Hydropower can’t help with the energy crisis

Preface. When fossil fuels are gone, there aren’t many ways to balance the unreliable, intermittent, and often absent for weeks at a time power from wind and solar.  Biofuels and burning biomass is one solution, it’s dispatchable and can kick in at any time to make up for lack of wind and solar, but there is far too little of it for power generation, let alone transportation fuels, soil nutrition and tilth improvement, and replacing coal to make cement, iron, steel, and other blast furnace / kiln products.  

So Plan B for renewable power would have to be hydropower.  That was the main proposal Stanford professor Mark Jacobson had to keep the electric grid stable and up and running.  But in 2017, a group of scientists pointed out that Jacobson’s proposal rested upon the assumption that we can increase the amount of power from U.S. hydroelectric dams 10-fold when, according to the Department of Energy and all major studies, the real potential is just 1% percent of that.  And since dams are so ecologically destructive, there would be a great deal of opposition to even building 1% of the dams Jacobson proposed.

Plus, most states don’t have hydropower. Ten states have 80% of hydropower, with Washington state a whopping 25% of all hydro-electricity  generated (Homeland Security 2011).

Hydropower isn’t renewable, dams have a lifespan of 50 to 200 years.  The dams that exist are falling apart.  The American society of Civil engineers gives them a report card rating of D: “The average age of the 90,580 dams in America is 56 years. As our population grows and development continues, the overall number of high-hazard potential dams is increasing, with the number climbing to nearly 15,500 in 2016. Due to the lack of investment, the number of deficient high-hazard potential dams has also climbed to an estimated 2,170 or more (ASCE 2017).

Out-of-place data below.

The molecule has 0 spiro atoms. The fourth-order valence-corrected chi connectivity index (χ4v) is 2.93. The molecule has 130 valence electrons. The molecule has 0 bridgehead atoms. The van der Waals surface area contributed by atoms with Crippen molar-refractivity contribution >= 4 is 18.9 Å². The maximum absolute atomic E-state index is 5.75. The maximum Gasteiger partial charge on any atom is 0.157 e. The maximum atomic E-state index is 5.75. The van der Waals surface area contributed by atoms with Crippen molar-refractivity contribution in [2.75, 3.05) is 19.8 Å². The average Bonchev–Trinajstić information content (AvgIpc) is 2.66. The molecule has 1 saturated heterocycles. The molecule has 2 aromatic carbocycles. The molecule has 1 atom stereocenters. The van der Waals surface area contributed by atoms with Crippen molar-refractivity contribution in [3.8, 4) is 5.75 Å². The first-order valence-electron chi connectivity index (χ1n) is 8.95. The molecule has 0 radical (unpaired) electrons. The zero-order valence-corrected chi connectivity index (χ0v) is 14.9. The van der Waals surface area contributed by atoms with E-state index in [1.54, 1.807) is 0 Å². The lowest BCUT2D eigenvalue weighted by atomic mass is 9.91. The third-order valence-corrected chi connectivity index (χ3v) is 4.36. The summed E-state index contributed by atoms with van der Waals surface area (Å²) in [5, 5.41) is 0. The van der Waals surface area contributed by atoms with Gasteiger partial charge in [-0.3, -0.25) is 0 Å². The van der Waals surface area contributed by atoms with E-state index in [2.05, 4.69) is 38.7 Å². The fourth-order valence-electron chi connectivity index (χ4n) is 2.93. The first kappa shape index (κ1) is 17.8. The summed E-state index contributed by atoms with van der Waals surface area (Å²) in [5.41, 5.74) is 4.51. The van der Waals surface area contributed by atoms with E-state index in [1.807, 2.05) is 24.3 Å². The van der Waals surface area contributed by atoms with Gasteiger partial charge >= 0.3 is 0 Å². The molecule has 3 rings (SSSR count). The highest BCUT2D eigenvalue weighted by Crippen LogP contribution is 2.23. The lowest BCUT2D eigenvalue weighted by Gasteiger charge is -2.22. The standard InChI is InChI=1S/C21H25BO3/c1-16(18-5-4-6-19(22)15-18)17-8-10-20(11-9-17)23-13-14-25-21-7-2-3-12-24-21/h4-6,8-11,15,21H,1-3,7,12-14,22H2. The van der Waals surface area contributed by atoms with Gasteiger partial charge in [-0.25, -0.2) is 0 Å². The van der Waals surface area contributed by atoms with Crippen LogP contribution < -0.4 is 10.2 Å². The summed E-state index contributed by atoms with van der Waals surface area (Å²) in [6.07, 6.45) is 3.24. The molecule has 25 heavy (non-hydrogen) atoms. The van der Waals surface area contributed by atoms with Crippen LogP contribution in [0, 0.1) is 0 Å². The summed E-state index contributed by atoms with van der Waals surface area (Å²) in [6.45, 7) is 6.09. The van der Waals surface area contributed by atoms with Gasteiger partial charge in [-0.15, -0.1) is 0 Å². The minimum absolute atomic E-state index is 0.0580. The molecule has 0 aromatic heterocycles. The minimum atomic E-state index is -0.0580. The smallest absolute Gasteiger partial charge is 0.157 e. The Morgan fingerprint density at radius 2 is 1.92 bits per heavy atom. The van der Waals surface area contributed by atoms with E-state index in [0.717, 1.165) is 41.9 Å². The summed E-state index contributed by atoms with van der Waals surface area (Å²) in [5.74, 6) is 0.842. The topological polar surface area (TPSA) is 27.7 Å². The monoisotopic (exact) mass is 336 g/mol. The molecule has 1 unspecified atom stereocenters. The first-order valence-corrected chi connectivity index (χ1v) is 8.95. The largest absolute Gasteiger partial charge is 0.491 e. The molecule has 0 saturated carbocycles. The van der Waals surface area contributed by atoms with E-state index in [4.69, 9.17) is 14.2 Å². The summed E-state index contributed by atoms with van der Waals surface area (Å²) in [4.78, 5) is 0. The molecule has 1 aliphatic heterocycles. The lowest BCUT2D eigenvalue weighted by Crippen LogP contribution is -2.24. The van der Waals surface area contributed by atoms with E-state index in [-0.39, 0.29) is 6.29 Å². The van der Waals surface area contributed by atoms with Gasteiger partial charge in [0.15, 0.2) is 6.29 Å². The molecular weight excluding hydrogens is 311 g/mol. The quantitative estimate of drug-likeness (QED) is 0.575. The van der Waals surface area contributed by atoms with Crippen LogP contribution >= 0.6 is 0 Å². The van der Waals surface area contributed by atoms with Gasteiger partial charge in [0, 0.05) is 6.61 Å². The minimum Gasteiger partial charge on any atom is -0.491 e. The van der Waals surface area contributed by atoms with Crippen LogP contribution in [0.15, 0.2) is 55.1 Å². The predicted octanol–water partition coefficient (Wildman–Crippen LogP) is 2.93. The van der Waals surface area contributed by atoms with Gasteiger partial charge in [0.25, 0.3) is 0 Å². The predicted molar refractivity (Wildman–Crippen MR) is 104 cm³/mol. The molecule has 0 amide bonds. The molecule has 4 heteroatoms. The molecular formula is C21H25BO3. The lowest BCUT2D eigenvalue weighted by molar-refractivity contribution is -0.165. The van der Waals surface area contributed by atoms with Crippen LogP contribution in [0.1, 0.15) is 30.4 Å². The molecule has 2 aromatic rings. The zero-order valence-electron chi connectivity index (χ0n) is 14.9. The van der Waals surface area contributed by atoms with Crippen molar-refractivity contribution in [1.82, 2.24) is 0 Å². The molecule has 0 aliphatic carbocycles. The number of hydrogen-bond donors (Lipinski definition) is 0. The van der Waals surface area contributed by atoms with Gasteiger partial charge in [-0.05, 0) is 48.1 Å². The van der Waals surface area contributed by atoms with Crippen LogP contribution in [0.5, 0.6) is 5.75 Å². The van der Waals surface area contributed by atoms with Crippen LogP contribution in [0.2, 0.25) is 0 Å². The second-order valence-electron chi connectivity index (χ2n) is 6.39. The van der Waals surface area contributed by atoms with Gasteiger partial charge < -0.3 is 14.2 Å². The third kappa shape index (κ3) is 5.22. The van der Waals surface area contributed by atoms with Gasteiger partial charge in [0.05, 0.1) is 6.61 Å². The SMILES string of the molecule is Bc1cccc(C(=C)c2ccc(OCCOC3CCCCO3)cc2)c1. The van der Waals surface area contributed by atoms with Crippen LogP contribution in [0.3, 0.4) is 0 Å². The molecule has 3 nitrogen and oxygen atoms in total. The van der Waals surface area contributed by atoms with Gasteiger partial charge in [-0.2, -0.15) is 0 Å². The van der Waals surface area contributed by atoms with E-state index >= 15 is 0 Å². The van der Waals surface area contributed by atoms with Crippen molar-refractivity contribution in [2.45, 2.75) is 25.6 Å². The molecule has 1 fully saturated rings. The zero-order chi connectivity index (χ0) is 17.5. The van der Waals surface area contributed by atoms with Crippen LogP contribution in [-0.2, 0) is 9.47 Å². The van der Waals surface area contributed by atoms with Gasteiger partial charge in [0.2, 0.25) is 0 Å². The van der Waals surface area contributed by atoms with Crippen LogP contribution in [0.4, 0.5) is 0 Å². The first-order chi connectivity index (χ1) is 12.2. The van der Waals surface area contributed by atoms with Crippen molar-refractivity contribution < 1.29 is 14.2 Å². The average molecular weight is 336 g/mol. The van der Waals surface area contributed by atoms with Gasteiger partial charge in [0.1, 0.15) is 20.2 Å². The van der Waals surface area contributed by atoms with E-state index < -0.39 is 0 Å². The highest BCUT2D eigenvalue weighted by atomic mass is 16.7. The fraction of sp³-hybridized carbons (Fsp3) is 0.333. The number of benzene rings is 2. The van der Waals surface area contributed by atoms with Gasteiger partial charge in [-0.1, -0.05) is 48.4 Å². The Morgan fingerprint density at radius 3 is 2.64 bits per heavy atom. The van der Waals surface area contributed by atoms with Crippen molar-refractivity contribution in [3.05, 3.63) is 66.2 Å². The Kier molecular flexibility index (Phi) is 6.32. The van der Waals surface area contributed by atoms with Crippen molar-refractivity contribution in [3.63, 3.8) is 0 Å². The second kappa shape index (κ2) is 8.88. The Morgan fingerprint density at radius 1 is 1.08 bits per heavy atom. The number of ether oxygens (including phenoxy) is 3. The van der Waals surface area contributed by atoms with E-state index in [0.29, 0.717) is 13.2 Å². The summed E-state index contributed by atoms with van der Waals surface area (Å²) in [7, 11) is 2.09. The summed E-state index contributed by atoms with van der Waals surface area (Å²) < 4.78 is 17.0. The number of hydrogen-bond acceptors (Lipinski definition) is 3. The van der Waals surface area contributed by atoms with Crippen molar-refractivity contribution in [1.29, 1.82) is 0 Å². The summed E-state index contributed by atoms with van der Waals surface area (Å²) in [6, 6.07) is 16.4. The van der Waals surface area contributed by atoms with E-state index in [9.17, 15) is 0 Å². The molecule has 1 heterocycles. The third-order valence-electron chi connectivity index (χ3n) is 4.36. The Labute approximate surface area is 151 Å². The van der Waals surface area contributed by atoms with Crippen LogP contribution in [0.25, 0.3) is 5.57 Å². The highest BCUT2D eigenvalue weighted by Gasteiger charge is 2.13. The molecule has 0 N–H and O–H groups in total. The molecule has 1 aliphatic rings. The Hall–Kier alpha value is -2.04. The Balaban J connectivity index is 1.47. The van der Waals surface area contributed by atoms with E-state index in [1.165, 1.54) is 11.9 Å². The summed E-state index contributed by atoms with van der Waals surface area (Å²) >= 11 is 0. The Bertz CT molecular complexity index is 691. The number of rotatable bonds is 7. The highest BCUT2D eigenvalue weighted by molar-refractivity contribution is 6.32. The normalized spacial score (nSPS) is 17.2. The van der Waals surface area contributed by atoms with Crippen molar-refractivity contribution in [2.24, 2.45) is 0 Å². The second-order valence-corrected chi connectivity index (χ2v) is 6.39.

More than half of California’s 1200 dams are rated high or extremely high hazard, yet only a few have submitted  inundation maps and emergency plans if they fail (Fimrite 2020).

Hydropower isn’t always available due to drought or held back for agriculture, drinking water, ecosystems, and fisheries. 

Without all that additional hydroelectricity, the 100% renewables proposal falls apart. There is no Plan C because of all the shortcomings of battery technologies.

Alice Friedemann   www.energyskeptic.com  author of “When Trucks Stop Running: Energy and the Future of Transportation”, 2015, Springer and “Crunch! Whole Grain Artisan Chips and Crackers”. Podcasts: Practical Prepping, KunstlerCast 253, KunstlerCast278, Peak Prosperity , XX2 report


  1. Ultimately dams silt up, usually within 25 to 200 years, so hydro-power is not a renewable source of power.
  2. Eventually the rebar in dams will rust and break apart the cement, causing the dam to fail (A Century from Now Concrete Will be Nothing But Rubble)
  3. We’ve already dammed up the best rivers. There are now more than 45,000 dams around the world, affecting more than half — 172 out of 292 — of the globe’s large river systems.  The largest are 1,000 feet high.
  4. Damming prevents salmon and other fish migration.
  5. Rivers don’t just carry water downstream, they also carry sediment, such as silt, sand and gravel.  These sediments are critical for maintaining river deltas, home to more than 500 million people and some of the most productive croplands on the planet.  Dams trap sediment behind them, depriving deltas of what they need to be replenished, particularly in the face of rising sea levels.  Many deltas around the world—including those of the Mississippi, Nile and Mekong rivers—are sinking and shrinking in large part because the sediment they need is trapped behind upstream dams.